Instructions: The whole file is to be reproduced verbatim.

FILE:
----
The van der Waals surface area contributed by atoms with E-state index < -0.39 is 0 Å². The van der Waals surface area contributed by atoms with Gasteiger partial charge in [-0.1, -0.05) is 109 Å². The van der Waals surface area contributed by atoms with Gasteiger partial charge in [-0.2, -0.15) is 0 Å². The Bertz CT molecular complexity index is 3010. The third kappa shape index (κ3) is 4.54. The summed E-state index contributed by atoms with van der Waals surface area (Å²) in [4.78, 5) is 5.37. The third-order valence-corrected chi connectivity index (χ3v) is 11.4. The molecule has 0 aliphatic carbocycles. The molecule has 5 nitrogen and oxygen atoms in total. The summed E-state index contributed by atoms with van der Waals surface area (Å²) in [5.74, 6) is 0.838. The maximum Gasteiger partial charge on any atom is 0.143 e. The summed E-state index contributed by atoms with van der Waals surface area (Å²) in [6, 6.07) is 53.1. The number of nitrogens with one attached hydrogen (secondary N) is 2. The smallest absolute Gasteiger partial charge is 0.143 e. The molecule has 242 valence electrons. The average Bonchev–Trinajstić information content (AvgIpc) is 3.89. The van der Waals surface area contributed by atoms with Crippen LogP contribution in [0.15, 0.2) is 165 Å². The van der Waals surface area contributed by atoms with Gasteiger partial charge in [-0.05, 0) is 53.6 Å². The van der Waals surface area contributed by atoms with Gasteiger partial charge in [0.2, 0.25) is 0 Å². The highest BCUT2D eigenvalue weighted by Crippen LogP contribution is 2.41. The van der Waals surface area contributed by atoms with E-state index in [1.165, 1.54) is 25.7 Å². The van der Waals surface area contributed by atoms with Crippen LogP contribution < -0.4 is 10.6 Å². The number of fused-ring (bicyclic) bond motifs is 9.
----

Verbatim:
The van der Waals surface area contributed by atoms with E-state index < -0.39 is 0 Å². The van der Waals surface area contributed by atoms with Gasteiger partial charge in [-0.1, -0.05) is 109 Å². The van der Waals surface area contributed by atoms with Gasteiger partial charge in [-0.2, -0.15) is 0 Å². The Bertz CT molecular complexity index is 3010. The third kappa shape index (κ3) is 4.54. The summed E-state index contributed by atoms with van der Waals surface area (Å²) in [4.78, 5) is 5.37. The third-order valence-corrected chi connectivity index (χ3v) is 11.4. The molecule has 0 aliphatic carbocycles. The molecule has 5 nitrogen and oxygen atoms in total. The summed E-state index contributed by atoms with van der Waals surface area (Å²) in [5.74, 6) is 0.838. The maximum Gasteiger partial charge on any atom is 0.143 e. The summed E-state index contributed by atoms with van der Waals surface area (Å²) in [6, 6.07) is 53.1. The number of nitrogens with one attached hydrogen (secondary N) is 2. The smallest absolute Gasteiger partial charge is 0.143 e. The molecule has 242 valence electrons. The average Bonchev–Trinajstić information content (AvgIpc) is 3.89. The van der Waals surface area contributed by atoms with Crippen LogP contribution in [0.15, 0.2) is 165 Å². The van der Waals surface area contributed by atoms with Gasteiger partial charge in [-0.05, 0) is 53.6 Å². The van der Waals surface area contributed by atoms with Gasteiger partial charge in [0.2, 0.25) is 0 Å². The highest BCUT2D eigenvalue weighted by Crippen LogP contribution is 2.41. The van der Waals surface area contributed by atoms with E-state index in [1.165, 1.54) is 25.7 Å². The van der Waals surface area contributed by atoms with Crippen LogP contribution < -0.4 is 10.6 Å². The number of fused-ring (bicyclic) bond motifs is 9.